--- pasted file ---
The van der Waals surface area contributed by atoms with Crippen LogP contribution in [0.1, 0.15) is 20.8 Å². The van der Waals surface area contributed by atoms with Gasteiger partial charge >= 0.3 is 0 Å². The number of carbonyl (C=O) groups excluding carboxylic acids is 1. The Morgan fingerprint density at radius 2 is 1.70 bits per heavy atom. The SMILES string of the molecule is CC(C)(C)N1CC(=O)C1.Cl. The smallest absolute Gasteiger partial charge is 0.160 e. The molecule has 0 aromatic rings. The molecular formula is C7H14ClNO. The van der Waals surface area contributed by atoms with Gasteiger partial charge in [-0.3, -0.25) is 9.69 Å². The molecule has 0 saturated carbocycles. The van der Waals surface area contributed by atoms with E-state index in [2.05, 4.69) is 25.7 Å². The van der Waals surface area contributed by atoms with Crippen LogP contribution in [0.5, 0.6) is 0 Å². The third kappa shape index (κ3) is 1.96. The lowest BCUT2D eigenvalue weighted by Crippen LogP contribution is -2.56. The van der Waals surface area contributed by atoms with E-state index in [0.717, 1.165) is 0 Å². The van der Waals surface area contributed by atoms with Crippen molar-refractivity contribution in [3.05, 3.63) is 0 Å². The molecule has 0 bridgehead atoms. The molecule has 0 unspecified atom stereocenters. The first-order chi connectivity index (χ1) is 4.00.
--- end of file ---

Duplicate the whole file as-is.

The van der Waals surface area contributed by atoms with Crippen LogP contribution in [0.1, 0.15) is 20.8 Å². The van der Waals surface area contributed by atoms with Gasteiger partial charge >= 0.3 is 0 Å². The number of carbonyl (C=O) groups excluding carboxylic acids is 1. The Morgan fingerprint density at radius 2 is 1.70 bits per heavy atom. The SMILES string of the molecule is CC(C)(C)N1CC(=O)C1.Cl. The smallest absolute Gasteiger partial charge is 0.160 e. The molecule has 0 aromatic rings. The molecular formula is C7H14ClNO. The van der Waals surface area contributed by atoms with Gasteiger partial charge in [-0.3, -0.25) is 9.69 Å². The molecule has 0 saturated carbocycles. The van der Waals surface area contributed by atoms with E-state index in [2.05, 4.69) is 25.7 Å². The van der Waals surface area contributed by atoms with Crippen LogP contribution in [0.5, 0.6) is 0 Å². The third kappa shape index (κ3) is 1.96. The lowest BCUT2D eigenvalue weighted by Crippen LogP contribution is -2.56. The van der Waals surface area contributed by atoms with E-state index in [0.717, 1.165) is 0 Å². The van der Waals surface area contributed by atoms with Crippen molar-refractivity contribution in [3.05, 3.63) is 0 Å². The molecule has 0 bridgehead atoms. The molecule has 0 unspecified atom stereocenters. The first-order chi connectivity index (χ1) is 4.00.